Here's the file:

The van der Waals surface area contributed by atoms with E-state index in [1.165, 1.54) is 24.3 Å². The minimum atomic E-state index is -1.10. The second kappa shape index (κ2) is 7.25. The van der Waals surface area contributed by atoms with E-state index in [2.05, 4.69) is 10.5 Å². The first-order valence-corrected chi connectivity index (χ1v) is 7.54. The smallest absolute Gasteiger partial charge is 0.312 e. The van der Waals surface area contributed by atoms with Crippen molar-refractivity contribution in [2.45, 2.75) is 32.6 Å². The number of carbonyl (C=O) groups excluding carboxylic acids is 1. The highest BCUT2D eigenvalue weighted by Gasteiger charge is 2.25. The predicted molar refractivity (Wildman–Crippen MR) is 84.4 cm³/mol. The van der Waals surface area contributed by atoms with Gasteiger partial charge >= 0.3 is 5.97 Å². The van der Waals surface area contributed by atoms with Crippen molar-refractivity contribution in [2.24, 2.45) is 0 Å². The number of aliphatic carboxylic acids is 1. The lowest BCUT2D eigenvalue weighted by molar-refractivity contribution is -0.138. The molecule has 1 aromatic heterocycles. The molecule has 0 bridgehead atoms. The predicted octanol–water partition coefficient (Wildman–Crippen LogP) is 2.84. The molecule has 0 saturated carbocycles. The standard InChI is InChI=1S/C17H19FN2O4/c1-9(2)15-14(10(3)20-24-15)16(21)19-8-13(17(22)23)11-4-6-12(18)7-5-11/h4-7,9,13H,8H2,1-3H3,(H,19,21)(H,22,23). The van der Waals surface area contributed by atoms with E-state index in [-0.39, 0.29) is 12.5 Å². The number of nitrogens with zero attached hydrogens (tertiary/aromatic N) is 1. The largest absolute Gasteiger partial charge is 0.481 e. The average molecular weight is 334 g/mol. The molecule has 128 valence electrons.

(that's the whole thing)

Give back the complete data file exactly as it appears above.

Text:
The van der Waals surface area contributed by atoms with E-state index in [1.165, 1.54) is 24.3 Å². The minimum atomic E-state index is -1.10. The second kappa shape index (κ2) is 7.25. The van der Waals surface area contributed by atoms with E-state index in [2.05, 4.69) is 10.5 Å². The first-order valence-corrected chi connectivity index (χ1v) is 7.54. The smallest absolute Gasteiger partial charge is 0.312 e. The van der Waals surface area contributed by atoms with Crippen molar-refractivity contribution in [2.45, 2.75) is 32.6 Å². The number of carbonyl (C=O) groups excluding carboxylic acids is 1. The highest BCUT2D eigenvalue weighted by Gasteiger charge is 2.25. The predicted molar refractivity (Wildman–Crippen MR) is 84.4 cm³/mol. The van der Waals surface area contributed by atoms with Gasteiger partial charge >= 0.3 is 5.97 Å². The van der Waals surface area contributed by atoms with Crippen molar-refractivity contribution in [2.24, 2.45) is 0 Å². The number of aliphatic carboxylic acids is 1. The lowest BCUT2D eigenvalue weighted by molar-refractivity contribution is -0.138. The molecule has 1 aromatic heterocycles. The molecule has 0 bridgehead atoms. The predicted octanol–water partition coefficient (Wildman–Crippen LogP) is 2.84. The molecule has 0 saturated carbocycles. The standard InChI is InChI=1S/C17H19FN2O4/c1-9(2)15-14(10(3)20-24-15)16(21)19-8-13(17(22)23)11-4-6-12(18)7-5-11/h4-7,9,13H,8H2,1-3H3,(H,19,21)(H,22,23). The van der Waals surface area contributed by atoms with E-state index in [-0.39, 0.29) is 12.5 Å². The number of nitrogens with zero attached hydrogens (tertiary/aromatic N) is 1. The largest absolute Gasteiger partial charge is 0.481 e. The average molecular weight is 334 g/mol. The molecule has 128 valence electrons.